English movie stars died in 1996

Here are 5 famous actresses from England died in 1996:

Greer Garson

Greer Garson (September 29, 1904 Manor Park, London-April 6, 1996 Dallas) also known as Eileen Evelyn Greer Garson, Miss Greer Garson, Duchess or Eileen Evelyn Greer Garson, CBE was an English actor.

Greer Garson was best known for her roles in classic films such as "Goodbye, Mr. Chips," "Mrs. Miniver," and "Madame Curie." She first rose to fame in the 1930s on the London stage and went on to make her Hollywood debut in the film "Goodbye, Mr. Chips" in 1939, earning her the first of seven Academy Award nominations.

During World War II, Garson also became known for her work with the British government and the Red Cross, entertaining troops and raising money for war efforts. After the war, she continued her successful career in Hollywood, often playing strong-willed and independent women.

In addition to her film work, Garson also appeared on television and the stage, and was known for her humanitarian work and philanthropy. She was awarded the CBE in 1951 and was inducted into the American Theater Hall of Fame in 1972.

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Patsy Smart

Patsy Smart (August 14, 1918 Chingford-February 6, 1996 Northwood, London) a.k.a. Patricia Doris Smart was an English actor.

Smart began her acting career in 1936 and appeared in various films, television shows, and stage productions throughout her career. She is perhaps best known for her role as Miss Davenport in the British sitcom "Are You Being Served?" in the 1970s. Smart was also a skilled voice actor and lent her voice to several radio plays and animated shows.

In addition to her acting career, Smart was a writer and published two volumes of memoirs: "A Very Private View" and "Actress, Postcards from the Road". She was an avid collector of postcards and often used them as inspiration for her writing.

Throughout her life, Smart was involved in various charitable organizations and was particularly interested in animal welfare. She was awarded the OBE (Officer of the Order of the British Empire) in 1993 for her services to drama and charity.

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Renee Roberts

Renee Roberts (September 24, 1908-February 1, 1996) was an English actor. She had two children, Roberta Frankau and Rosemary Frankau.

Roberts began her acting career in the early 1930s, appearing in stage productions in London’s West End. She made her screen debut in the 1933 film "The Private Life of Henry VIII", and went on to appear in more than 50 films over the course of her career. Some of her notable films include "The Saint in London" (1939), "The Adventures of Tartu" (1943), and "The Curse of the Werewolf" (1961). Aside from her work in film, Roberts was also a prolific stage actress, appearing in productions of plays by notable playwrights such as George Bernard Shaw and Tennessee Williams. In her later years, Roberts became a beloved character actress, often playing grandmothers or eccentric relatives. She passed away in London in 1996 at the age of 87.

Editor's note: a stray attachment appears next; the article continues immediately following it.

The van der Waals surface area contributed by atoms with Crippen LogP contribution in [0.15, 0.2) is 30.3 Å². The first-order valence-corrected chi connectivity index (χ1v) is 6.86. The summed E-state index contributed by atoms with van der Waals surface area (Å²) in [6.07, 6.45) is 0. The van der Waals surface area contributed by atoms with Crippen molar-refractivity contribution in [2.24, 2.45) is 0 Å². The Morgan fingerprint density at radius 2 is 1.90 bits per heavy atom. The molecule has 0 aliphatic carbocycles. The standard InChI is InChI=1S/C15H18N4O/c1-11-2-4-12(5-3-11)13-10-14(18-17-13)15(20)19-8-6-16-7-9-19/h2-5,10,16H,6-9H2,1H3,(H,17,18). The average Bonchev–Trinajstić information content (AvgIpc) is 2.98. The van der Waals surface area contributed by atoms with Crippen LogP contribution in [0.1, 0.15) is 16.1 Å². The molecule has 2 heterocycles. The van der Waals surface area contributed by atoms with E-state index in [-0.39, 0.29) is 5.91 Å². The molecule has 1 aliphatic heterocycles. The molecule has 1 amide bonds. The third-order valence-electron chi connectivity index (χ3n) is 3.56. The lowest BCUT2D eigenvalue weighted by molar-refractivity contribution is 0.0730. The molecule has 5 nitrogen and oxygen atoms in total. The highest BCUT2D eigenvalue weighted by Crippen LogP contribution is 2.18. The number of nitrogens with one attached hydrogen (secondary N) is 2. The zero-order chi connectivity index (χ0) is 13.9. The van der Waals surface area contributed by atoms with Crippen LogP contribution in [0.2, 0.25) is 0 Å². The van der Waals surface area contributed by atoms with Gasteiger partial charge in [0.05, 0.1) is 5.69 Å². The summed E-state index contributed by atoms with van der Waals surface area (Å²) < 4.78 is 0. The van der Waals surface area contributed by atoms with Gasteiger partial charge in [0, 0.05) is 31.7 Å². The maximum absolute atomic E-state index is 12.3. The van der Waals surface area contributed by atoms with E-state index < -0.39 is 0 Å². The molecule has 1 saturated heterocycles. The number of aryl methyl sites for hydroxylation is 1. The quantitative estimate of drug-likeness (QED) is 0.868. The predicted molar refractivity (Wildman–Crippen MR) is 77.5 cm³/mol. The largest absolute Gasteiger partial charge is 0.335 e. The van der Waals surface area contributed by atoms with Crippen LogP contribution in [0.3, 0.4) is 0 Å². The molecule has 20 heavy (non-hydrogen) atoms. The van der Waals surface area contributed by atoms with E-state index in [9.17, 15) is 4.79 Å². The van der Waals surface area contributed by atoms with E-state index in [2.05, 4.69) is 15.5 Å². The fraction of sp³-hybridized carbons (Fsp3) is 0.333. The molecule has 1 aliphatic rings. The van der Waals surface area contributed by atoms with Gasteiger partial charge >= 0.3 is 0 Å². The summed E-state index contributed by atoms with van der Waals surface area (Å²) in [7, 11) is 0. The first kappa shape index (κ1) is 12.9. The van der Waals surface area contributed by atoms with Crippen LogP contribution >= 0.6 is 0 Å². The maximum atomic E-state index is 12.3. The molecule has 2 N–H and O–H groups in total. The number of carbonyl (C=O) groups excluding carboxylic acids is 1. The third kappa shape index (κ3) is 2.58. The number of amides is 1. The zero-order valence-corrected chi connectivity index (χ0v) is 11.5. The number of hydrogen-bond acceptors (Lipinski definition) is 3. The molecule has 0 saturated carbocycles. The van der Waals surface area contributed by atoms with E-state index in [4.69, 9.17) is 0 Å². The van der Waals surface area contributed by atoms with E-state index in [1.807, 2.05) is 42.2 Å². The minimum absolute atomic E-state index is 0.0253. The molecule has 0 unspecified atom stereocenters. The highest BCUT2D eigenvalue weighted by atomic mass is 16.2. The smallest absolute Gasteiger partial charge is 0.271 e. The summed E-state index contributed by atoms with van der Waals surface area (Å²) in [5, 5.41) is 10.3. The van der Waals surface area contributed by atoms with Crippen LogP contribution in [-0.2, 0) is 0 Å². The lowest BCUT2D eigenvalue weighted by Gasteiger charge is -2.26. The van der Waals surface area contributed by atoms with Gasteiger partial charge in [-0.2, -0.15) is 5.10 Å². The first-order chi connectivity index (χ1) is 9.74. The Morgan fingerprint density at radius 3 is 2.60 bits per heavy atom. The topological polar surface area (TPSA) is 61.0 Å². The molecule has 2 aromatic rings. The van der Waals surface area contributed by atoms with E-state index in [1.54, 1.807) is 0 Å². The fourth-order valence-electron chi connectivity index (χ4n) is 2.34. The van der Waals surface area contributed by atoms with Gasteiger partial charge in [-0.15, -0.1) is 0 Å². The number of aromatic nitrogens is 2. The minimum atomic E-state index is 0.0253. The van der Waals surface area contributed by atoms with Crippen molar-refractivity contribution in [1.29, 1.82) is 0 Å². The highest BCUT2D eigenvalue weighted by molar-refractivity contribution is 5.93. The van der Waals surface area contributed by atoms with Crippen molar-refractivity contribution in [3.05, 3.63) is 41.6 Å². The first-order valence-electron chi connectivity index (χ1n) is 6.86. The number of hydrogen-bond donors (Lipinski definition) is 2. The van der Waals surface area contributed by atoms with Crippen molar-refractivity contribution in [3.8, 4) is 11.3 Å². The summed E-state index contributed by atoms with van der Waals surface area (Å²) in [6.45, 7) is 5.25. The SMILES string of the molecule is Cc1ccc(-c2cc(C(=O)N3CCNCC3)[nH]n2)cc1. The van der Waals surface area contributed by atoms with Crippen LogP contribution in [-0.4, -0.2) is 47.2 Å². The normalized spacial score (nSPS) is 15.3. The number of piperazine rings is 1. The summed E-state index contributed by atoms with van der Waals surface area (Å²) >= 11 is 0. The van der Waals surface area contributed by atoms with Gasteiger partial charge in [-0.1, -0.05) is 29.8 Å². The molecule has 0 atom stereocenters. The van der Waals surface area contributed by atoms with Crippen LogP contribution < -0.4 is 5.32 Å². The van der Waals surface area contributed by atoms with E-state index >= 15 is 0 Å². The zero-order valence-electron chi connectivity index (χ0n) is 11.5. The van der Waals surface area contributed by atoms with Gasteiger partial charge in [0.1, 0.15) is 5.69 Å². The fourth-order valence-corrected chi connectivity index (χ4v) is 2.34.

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Dorothy Boyd

Dorothy Boyd (April 14, 1907 Sanderstead-November 27, 1996 England) was an English actor.

She appeared in over 40 films and television shows throughout her career, including "The Reluctant Debutante" (1958) and "The Walking Stick" (1969). Boyd began her acting career in the 1920s as a member of a touring theatre group before making her way to London's West End stage. She later transitioned to film and appeared in a number of British productions during the 1930s and 1940s. In addition to her acting work, Boyd was also involved in various charity organizations and served as the Lord Mayor of Croydon from 1968 to 1969.

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Peggy Bryan

Peggy Bryan (January 3, 1916 Birmingham-January 12, 1996 West Sussex) also known as Margaret Eileen Bryan or Margaret Eileen "Peggy" Bryan was an English actor and teacher.

She began her career as a stage actor, appearing in productions in the West End and on tour throughout the UK. In the 1950s and 60s, she transitioned into television and film work, appearing in a number of popular shows and films including The Saint, Dixon of Dock Green, and The Avengers.

Bryan was also a respected acting teacher and served as the head of acting at the Webber Douglas Academy of Dramatic Art. She taught a number of successful actors, including Jim Broadbent and Hugh Bonneville.

In addition to her acting and teaching work, Bryan was an accomplished writer and published two novels, "All for Nothing" and "Half Shade". She was also an avid painter and had several exhibitions of her artwork throughout her career. Bryan passed away in West Sussex in 1996 at the age of 80.

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